YOUNGSTOWN, OH.-The Butler Institute of American Art presents Eric Forstmann: Cash, Clouds, Shirts, Fruit, on view through June 29, 2008. American realist painter Eric Forstmann challenges us to look at the familiar with fresh eyes. Everyday items like kitchen stools are subject matter worthy of capture in his lustrous, realist still lifes. Forstmann's work is found in numerous collections, including: Mr. Kevin Bacon, New York; Ms. Jill Clayburgh, Salisbury, CT; Ms. Jane Curtain, Salisbury, CT; Mr. and Mrs. Don Gummer, New York; and Ms. Kyra Sedgwick, New York. This exhibition is presented in conjunction with Eckert Fine Arts, Bonita Springs, Florida.
Sarah Linford wrote the following text “Details on Eric Forstmann: A Painter’s Practice”: Eric does not do preparatory works on paper for his paintings. He will, however, sketch in a reduced six-inch scale on a dry-erase board that hangs in his studio to be sure things will work before getting too far.—The lines of these erasable drawings done in marker are loose; they describe layout, not form or detail.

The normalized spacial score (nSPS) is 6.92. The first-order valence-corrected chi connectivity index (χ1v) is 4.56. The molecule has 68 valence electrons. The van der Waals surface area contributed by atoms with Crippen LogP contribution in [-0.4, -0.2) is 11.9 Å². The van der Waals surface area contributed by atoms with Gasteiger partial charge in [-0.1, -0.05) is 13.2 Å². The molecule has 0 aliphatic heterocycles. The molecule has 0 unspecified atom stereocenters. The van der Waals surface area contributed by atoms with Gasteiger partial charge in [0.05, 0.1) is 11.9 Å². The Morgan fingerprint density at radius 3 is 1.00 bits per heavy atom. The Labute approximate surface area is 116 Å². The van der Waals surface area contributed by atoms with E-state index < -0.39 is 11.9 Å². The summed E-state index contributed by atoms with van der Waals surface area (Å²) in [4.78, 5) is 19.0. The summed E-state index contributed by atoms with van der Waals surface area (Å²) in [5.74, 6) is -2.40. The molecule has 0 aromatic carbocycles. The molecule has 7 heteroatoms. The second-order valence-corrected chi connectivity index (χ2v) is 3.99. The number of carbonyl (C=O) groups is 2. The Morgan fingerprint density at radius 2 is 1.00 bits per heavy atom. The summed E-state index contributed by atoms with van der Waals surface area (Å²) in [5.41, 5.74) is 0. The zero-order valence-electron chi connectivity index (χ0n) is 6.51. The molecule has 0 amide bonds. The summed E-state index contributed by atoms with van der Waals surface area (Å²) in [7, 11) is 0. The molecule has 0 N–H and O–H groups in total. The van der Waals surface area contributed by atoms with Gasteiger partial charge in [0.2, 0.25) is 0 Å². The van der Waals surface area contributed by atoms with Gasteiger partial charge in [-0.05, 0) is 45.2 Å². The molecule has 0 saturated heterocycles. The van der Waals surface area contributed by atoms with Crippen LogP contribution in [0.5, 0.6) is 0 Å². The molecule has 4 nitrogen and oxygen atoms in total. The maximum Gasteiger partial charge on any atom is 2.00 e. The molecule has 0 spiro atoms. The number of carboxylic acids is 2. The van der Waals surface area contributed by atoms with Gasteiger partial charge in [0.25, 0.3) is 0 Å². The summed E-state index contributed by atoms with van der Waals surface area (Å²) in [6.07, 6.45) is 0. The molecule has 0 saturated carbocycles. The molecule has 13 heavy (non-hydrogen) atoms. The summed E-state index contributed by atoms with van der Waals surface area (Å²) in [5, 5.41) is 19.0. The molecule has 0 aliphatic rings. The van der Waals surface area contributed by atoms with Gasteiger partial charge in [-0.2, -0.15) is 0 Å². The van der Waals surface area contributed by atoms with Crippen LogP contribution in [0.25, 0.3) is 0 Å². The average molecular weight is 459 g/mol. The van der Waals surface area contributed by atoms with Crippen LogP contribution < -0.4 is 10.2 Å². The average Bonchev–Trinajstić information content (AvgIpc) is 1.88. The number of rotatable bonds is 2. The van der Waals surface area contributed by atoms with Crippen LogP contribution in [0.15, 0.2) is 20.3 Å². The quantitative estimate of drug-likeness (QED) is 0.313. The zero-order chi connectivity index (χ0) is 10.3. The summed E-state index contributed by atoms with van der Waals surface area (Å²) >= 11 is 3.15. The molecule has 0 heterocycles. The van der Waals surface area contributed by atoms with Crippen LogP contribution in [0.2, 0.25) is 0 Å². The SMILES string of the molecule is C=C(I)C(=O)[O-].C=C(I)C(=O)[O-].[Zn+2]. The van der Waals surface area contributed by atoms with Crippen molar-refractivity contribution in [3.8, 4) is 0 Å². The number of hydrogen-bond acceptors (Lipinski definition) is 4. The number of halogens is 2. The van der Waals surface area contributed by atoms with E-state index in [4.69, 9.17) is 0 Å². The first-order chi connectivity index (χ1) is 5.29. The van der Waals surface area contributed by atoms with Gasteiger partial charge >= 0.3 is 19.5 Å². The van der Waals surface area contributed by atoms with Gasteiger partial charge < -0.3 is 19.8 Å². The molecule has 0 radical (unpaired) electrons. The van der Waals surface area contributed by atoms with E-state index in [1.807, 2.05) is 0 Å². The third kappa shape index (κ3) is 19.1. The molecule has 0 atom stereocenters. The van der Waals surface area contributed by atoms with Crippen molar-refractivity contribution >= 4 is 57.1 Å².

When convinced an arrangement will work formally, he sets up props. 2 He will not fuss excessively over where and how to place things; the staged vignettes are carefully arranged in his head beforehand. He has collected the catalog of objects he paints over years and constantly pilfers the family kitchen for produce.
He will not take photographs or paint from reproductions. How everyday objects look to the naked eye in a particular air and light is paramount. The concrete, three- dimensional scene he will record is always set-up in front of his easel.
Before laying oil paint on the prepared hardboard, Eric will, however, sketch the arrangement in charcoal. The charcoal drawing will serve as a template for oil paint and becomes the first description of form and space for a finished work. Underneath every painting is a beautifully articulated drawing. Once he lays down base colors in paint, he will continue to refine the shapes and contours with added layers and colors until the detail in an object is crisp. His process to describe objects, light, and shadow can be lengthy or rather untroubled. He will set aside a work that suffers from a puzzling formal problem and rework it months later. Others, he explains, seem to flow effortlessly from him. All too often, Eric will forget to sign his finished works.